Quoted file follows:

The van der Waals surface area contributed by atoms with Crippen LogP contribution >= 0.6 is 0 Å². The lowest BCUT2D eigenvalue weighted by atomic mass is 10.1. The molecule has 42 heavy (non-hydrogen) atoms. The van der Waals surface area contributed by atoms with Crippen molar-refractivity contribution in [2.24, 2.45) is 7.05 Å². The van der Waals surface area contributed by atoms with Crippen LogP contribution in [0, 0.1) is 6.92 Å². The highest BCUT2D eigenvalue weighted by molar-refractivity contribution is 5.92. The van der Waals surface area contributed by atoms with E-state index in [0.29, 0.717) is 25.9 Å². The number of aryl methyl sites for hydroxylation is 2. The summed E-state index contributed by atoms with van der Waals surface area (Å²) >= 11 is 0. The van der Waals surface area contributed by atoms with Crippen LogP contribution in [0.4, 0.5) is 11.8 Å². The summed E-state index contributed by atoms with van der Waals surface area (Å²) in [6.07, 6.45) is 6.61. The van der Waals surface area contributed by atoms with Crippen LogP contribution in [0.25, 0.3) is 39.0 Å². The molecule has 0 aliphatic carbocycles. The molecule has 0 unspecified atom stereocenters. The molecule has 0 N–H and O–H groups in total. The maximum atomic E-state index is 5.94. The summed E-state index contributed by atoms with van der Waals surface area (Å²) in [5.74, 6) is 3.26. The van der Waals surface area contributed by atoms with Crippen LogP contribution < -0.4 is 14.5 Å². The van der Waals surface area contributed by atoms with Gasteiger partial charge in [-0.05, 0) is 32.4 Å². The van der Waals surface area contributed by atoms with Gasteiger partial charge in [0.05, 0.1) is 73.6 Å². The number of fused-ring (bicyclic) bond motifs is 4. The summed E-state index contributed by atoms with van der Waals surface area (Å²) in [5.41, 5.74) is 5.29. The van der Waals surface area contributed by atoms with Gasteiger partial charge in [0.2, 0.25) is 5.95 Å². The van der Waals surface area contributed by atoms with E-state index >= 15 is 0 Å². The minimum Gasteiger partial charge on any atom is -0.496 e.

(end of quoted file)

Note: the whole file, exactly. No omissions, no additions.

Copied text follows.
The van der Waals surface area contributed by atoms with Crippen LogP contribution >= 0.6 is 0 Å². The lowest BCUT2D eigenvalue weighted by atomic mass is 10.1. The molecule has 42 heavy (non-hydrogen) atoms. The van der Waals surface area contributed by atoms with Crippen molar-refractivity contribution in [2.24, 2.45) is 7.05 Å². The van der Waals surface area contributed by atoms with Crippen LogP contribution in [0, 0.1) is 6.92 Å². The highest BCUT2D eigenvalue weighted by molar-refractivity contribution is 5.92. The van der Waals surface area contributed by atoms with E-state index in [0.29, 0.717) is 25.9 Å². The number of aryl methyl sites for hydroxylation is 2. The summed E-state index contributed by atoms with van der Waals surface area (Å²) >= 11 is 0. The van der Waals surface area contributed by atoms with Crippen LogP contribution in [0.4, 0.5) is 11.8 Å². The summed E-state index contributed by atoms with van der Waals surface area (Å²) in [6.07, 6.45) is 6.61. The van der Waals surface area contributed by atoms with Crippen LogP contribution in [0.25, 0.3) is 39.0 Å². The molecule has 0 aliphatic carbocycles. The molecule has 0 unspecified atom stereocenters. The molecule has 0 N–H and O–H groups in total. The maximum atomic E-state index is 5.94. The summed E-state index contributed by atoms with van der Waals surface area (Å²) in [5.74, 6) is 3.26. The van der Waals surface area contributed by atoms with Crippen LogP contribution < -0.4 is 14.5 Å². The van der Waals surface area contributed by atoms with Gasteiger partial charge in [-0.05, 0) is 32.4 Å². The van der Waals surface area contributed by atoms with Gasteiger partial charge in [0.05, 0.1) is 73.6 Å². The number of fused-ring (bicyclic) bond motifs is 4. The summed E-state index contributed by atoms with van der Waals surface area (Å²) in [5.41, 5.74) is 5.29. The van der Waals surface area contributed by atoms with Gasteiger partial charge in [0.2, 0.25) is 5.95 Å². The van der Waals surface area contributed by atoms with E-state index >= 15 is 0 Å². The minimum Gasteiger partial charge on any atom is -0.496 e.